South Side’s proposed cellphone policy gets 3-2 vote, awaits final vote
The South Williamsport Area School Board took the first step toward a new cellphone policy for administrators Monday night, but the vote on the first reading was close — 3 to 2.
In the past, the district has provided cellphones and service to around a dozen personnel in specific positions. After questions were raised during the budget season, a new policy was drafted under which the administrators in question would either have a portion of their personal cellphone plans reimbursed, or would only be able to use district-issued phones for work-related purposes. Under the first option, the superintendent, principals, the director of buildings and grounds, director of information systems, network technician and athletic director would have 80 percent of their phone costs reimbursed and assistant principals, director of transportation and director of special education would have 30 percent reimbursed. Reimbursement would only apply up to a limit set by the district based on common business plans offered for cellphone service and under such an option the employee would be responsible for the cost of the phone itself and any related equipment like batteries or chargers.
District Superintendent Mark Stamm said the number of administrators benefitting from the coverage has been declining on its own and that the proposed policy was based on similar policies in four neighboring school districts. He said one example of the uses of the phones is the athletic director’s updates to social media about the performance of school sports teams.
School board member Erica Molino, who asked many of the initial questions about the existing policy during the budget process, objected to the new proposal. She said she believes providing cellphones should be a contractual matter and not a board policy, and also objects to the district providing text or internet access on cellphones for which the district pays. She noted the classroom supplies budget has not been increased in several years and said the district is not reimbursing teachers for supplies they purchases out of their own pockets.
“I’m not okay with it,” Molino said.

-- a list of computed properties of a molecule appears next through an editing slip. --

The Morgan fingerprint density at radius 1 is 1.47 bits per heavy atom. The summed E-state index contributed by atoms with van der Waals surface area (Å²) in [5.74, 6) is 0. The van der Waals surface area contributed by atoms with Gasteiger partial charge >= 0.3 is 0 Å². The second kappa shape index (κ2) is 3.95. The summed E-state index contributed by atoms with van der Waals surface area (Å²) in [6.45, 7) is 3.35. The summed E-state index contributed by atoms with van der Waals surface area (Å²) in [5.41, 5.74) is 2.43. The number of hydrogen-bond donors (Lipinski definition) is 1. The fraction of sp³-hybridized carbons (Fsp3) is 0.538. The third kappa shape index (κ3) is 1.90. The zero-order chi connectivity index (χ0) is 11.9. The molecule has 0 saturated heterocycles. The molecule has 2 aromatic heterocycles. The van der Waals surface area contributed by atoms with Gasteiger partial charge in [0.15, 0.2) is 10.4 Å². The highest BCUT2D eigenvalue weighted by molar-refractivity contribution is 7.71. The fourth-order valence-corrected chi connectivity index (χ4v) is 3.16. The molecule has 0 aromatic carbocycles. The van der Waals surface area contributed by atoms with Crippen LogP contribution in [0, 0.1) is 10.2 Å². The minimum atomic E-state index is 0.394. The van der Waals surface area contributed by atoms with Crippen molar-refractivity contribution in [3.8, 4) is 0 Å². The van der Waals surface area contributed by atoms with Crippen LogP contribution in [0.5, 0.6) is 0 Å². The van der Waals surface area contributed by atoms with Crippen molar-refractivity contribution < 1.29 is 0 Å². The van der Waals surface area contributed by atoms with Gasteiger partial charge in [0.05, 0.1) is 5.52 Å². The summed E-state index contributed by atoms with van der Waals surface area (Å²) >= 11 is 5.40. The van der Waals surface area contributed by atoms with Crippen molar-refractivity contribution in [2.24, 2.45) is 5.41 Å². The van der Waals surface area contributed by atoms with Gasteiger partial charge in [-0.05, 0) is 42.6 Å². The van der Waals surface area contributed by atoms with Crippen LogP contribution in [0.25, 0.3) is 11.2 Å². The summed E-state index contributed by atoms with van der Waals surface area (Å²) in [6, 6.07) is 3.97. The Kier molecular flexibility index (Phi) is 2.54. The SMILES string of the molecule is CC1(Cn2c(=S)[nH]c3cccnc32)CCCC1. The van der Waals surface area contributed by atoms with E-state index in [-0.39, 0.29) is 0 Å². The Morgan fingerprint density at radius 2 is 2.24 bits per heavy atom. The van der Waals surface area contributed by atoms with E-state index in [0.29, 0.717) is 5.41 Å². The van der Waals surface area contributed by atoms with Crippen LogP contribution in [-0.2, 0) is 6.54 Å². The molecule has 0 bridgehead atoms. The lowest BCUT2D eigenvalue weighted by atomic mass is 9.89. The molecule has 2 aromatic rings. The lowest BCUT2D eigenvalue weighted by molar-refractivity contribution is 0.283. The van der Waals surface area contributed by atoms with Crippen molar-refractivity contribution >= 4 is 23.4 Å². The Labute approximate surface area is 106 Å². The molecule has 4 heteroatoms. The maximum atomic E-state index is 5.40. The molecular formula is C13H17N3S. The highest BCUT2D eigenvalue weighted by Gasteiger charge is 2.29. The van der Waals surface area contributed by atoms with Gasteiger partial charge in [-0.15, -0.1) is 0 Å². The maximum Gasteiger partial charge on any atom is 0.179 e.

She also noted the district provides many of the same administrators with laptops and tablets.
“They don’t need a phone on top of that,” she said.
Board President Chris Branton and members Gregg Anthony and Steve Persun voted for the policy. Molino and board member Sue Bowman voted against it. Cathy Bachman abstained while Nathan Miller, Airneezer Page and Sue Davenport were absent. The policy can be amended before a second reading and final vote.
The board also accepted the resignation of nurse Samantha Carey. Stamm said the district already is advertsing to fill the position. In other personnel matters, the district accepted 27 coaches. For football, the board approved head coach Chris Eiswerth at a stipend of $5,725; assistant coaches Chris Lusk at a stipend of $3,899, Chris Engler, $2,733; Randy Boone, $2,451; Sam Buch; Junior High head coach Alex Peluso at a stipend of $2,897; assistant coaches Connor Rutan, $2,451; Rocco Bausinger, $2,451; and Rich Schonewolf, Barth Carson and Ryan Barnes, all volunteers; girls’ tennis head coach Theresa Summerson, $2,978; assistant coach Kent Young, $2,172; and assistant coach Leslee Rundio, volunteer; Junior High softball coach Scott Stugart, $2,173; assistant coach Todd Snyder, $1,839; girls’ soccer coach Dan Solley, $4,094; assistant coaches Tony Yerger, $2,507; and Mark Lovecchio, $1,839; assistant cheerleading coach Mackenzie Miller, $2,507; Junior High cheerleading head coach Heather Bower, $2,173; assistant coach Heather Hicks, $1,839; boys soccer head coach Chris Vanaskie, $3,436; assistant coach Adam Rubert, $2,507; assistant coach Manny Tsikitas, volunteer; cross country head coach Matt DeBlander, $2,896; and assistant coach Kerry Taylor, volunteer.
Branton gave an update to the board from a meeting regarding the Sylvan Dell conservation proposal. He said while the plan continues to gain support, any concrete action is at least a year away.
“At this point it’s just organizational,” Branton said.
A community member asked about low-income dental services. Matt Fisher, director of student services and elementary school principal, said the district is looking at two different programs, but one would be off-site and there are concerns about adequately supervising the number of students that might participate if it was offered. The community member recommended a public forum to explain the opportunities to district residents.
In other business, board members voted:
• To approve a behavorial support services contract with Justice Works Youthcare, funded in part with federal revenues
• To approve an agreement with Intermediate Unit No. 17 for services for students with disabilities
• To pursue federal and other grants to support district initiatives. Stamm said two grant applications already are being written.